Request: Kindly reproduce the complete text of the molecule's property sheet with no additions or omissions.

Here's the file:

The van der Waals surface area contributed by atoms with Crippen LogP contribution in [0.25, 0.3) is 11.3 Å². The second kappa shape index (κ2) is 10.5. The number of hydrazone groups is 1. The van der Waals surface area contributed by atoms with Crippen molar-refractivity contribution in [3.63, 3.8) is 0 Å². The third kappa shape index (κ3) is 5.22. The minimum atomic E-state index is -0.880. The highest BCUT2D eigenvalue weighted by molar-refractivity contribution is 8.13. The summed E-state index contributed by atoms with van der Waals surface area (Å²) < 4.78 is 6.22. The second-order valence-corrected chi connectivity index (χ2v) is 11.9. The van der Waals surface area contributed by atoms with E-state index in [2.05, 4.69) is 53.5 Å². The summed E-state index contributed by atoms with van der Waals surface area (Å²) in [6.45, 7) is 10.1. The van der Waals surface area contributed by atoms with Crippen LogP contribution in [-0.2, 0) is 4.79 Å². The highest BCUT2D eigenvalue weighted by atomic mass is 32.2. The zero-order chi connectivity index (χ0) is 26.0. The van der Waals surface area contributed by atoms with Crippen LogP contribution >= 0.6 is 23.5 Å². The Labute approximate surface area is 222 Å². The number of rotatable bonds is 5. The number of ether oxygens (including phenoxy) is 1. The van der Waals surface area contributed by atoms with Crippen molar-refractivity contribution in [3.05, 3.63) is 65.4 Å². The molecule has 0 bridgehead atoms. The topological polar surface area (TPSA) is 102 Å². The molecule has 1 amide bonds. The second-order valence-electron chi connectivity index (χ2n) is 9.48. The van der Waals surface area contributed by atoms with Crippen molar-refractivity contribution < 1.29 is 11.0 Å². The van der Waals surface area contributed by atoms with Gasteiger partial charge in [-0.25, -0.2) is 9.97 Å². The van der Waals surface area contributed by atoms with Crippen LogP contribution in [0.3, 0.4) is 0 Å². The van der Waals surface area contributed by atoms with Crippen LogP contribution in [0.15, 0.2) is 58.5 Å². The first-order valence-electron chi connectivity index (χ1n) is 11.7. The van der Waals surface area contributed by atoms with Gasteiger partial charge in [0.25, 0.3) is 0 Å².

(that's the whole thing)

The van der Waals surface area contributed by atoms with Crippen LogP contribution in [0.25, 0.3) is 11.3 Å². The second kappa shape index (κ2) is 10.5. The number of hydrazone groups is 1. The van der Waals surface area contributed by atoms with Crippen molar-refractivity contribution in [3.63, 3.8) is 0 Å². The third kappa shape index (κ3) is 5.22. The minimum atomic E-state index is -0.880. The highest BCUT2D eigenvalue weighted by molar-refractivity contribution is 8.13. The summed E-state index contributed by atoms with van der Waals surface area (Å²) < 4.78 is 6.22. The second-order valence-corrected chi connectivity index (χ2v) is 11.9. The van der Waals surface area contributed by atoms with E-state index in [2.05, 4.69) is 53.5 Å². The summed E-state index contributed by atoms with van der Waals surface area (Å²) in [6.45, 7) is 10.1. The van der Waals surface area contributed by atoms with Crippen LogP contribution in [-0.2, 0) is 4.79 Å². The highest BCUT2D eigenvalue weighted by atomic mass is 32.2. The zero-order chi connectivity index (χ0) is 26.0. The van der Waals surface area contributed by atoms with Crippen LogP contribution >= 0.6 is 23.5 Å². The Labute approximate surface area is 222 Å². The number of rotatable bonds is 5. The number of ether oxygens (including phenoxy) is 1. The van der Waals surface area contributed by atoms with Crippen molar-refractivity contribution in [3.05, 3.63) is 65.4 Å². The molecule has 0 bridgehead atoms. The topological polar surface area (TPSA) is 102 Å². The molecule has 1 amide bonds. The second-order valence-electron chi connectivity index (χ2n) is 9.48. The van der Waals surface area contributed by atoms with Crippen molar-refractivity contribution < 1.29 is 11.0 Å². The van der Waals surface area contributed by atoms with Gasteiger partial charge in [-0.25, -0.2) is 9.97 Å². The van der Waals surface area contributed by atoms with Crippen LogP contribution in [0.3, 0.4) is 0 Å². The van der Waals surface area contributed by atoms with Crippen LogP contribution in [0.15, 0.2) is 58.5 Å². The first-order valence-electron chi connectivity index (χ1n) is 11.7. The van der Waals surface area contributed by atoms with Gasteiger partial charge in [0.25, 0.3) is 0 Å².